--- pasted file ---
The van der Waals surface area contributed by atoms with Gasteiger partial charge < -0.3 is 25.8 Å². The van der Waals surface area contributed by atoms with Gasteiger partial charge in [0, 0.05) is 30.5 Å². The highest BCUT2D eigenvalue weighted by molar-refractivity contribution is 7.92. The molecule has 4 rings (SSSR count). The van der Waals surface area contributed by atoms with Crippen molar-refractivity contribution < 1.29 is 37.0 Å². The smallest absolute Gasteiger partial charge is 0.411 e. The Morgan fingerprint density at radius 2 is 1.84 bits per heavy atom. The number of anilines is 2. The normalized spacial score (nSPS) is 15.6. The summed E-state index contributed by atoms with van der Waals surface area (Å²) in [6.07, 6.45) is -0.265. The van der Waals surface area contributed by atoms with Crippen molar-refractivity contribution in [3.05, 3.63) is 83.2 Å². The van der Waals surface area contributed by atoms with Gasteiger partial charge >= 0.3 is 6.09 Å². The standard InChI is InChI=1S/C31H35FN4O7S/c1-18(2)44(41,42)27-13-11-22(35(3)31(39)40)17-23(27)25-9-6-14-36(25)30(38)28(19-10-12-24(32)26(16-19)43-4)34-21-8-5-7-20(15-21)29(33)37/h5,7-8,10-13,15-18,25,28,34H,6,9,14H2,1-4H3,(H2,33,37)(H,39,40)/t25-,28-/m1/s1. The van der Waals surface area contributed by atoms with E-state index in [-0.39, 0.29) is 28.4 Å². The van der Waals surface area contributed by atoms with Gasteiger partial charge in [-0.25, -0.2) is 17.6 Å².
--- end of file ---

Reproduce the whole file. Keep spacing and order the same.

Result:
The van der Waals surface area contributed by atoms with Gasteiger partial charge < -0.3 is 25.8 Å². The van der Waals surface area contributed by atoms with Gasteiger partial charge in [0, 0.05) is 30.5 Å². The highest BCUT2D eigenvalue weighted by molar-refractivity contribution is 7.92. The molecule has 4 rings (SSSR count). The van der Waals surface area contributed by atoms with Crippen molar-refractivity contribution < 1.29 is 37.0 Å². The smallest absolute Gasteiger partial charge is 0.411 e. The Morgan fingerprint density at radius 2 is 1.84 bits per heavy atom. The number of anilines is 2. The normalized spacial score (nSPS) is 15.6. The summed E-state index contributed by atoms with van der Waals surface area (Å²) in [6.07, 6.45) is -0.265. The van der Waals surface area contributed by atoms with Crippen molar-refractivity contribution in [3.05, 3.63) is 83.2 Å². The van der Waals surface area contributed by atoms with Gasteiger partial charge >= 0.3 is 6.09 Å². The standard InChI is InChI=1S/C31H35FN4O7S/c1-18(2)44(41,42)27-13-11-22(35(3)31(39)40)17-23(27)25-9-6-14-36(25)30(38)28(19-10-12-24(32)26(16-19)43-4)34-21-8-5-7-20(15-21)29(33)37/h5,7-8,10-13,15-18,25,28,34H,6,9,14H2,1-4H3,(H2,33,37)(H,39,40)/t25-,28-/m1/s1. The van der Waals surface area contributed by atoms with E-state index in [-0.39, 0.29) is 28.4 Å². The van der Waals surface area contributed by atoms with Gasteiger partial charge in [-0.25, -0.2) is 17.6 Å².